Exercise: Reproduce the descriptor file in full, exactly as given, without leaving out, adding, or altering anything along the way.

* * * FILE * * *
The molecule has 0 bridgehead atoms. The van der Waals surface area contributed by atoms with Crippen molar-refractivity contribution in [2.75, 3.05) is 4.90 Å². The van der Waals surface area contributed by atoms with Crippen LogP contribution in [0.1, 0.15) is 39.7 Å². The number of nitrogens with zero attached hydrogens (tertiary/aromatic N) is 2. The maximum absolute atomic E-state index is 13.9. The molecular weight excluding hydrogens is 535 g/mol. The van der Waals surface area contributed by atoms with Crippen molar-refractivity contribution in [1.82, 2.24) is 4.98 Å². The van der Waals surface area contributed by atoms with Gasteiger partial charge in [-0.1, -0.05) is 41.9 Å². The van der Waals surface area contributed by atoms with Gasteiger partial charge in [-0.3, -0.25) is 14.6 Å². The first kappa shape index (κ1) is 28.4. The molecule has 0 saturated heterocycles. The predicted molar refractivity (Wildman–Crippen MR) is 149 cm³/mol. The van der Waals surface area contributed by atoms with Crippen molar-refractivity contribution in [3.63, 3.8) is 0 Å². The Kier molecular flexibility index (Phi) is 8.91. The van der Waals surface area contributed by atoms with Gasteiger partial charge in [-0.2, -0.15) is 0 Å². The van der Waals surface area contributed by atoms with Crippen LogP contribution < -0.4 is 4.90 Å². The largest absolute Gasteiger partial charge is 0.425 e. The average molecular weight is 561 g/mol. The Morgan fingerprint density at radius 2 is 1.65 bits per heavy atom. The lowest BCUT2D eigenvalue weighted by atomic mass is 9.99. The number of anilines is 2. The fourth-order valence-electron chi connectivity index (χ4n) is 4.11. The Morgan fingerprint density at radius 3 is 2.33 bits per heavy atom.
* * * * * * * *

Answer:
The molecule has 0 bridgehead atoms. The van der Waals surface area contributed by atoms with Crippen molar-refractivity contribution in [2.75, 3.05) is 4.90 Å². The van der Waals surface area contributed by atoms with Crippen LogP contribution in [0.1, 0.15) is 39.7 Å². The number of nitrogens with zero attached hydrogens (tertiary/aromatic N) is 2. The maximum absolute atomic E-state index is 13.9. The molecular weight excluding hydrogens is 535 g/mol. The van der Waals surface area contributed by atoms with Crippen molar-refractivity contribution in [1.82, 2.24) is 4.98 Å². The van der Waals surface area contributed by atoms with Gasteiger partial charge in [-0.1, -0.05) is 41.9 Å². The van der Waals surface area contributed by atoms with Gasteiger partial charge in [-0.3, -0.25) is 14.6 Å². The first kappa shape index (κ1) is 28.4. The molecule has 0 saturated heterocycles. The predicted molar refractivity (Wildman–Crippen MR) is 149 cm³/mol. The van der Waals surface area contributed by atoms with Crippen molar-refractivity contribution in [3.63, 3.8) is 0 Å². The Kier molecular flexibility index (Phi) is 8.91. The van der Waals surface area contributed by atoms with Gasteiger partial charge in [-0.2, -0.15) is 0 Å². The van der Waals surface area contributed by atoms with Crippen LogP contribution < -0.4 is 4.90 Å². The largest absolute Gasteiger partial charge is 0.425 e. The average molecular weight is 561 g/mol. The Morgan fingerprint density at radius 2 is 1.65 bits per heavy atom. The lowest BCUT2D eigenvalue weighted by atomic mass is 9.99. The number of anilines is 2. The fourth-order valence-electron chi connectivity index (χ4n) is 4.11. The Morgan fingerprint density at radius 3 is 2.33 bits per heavy atom.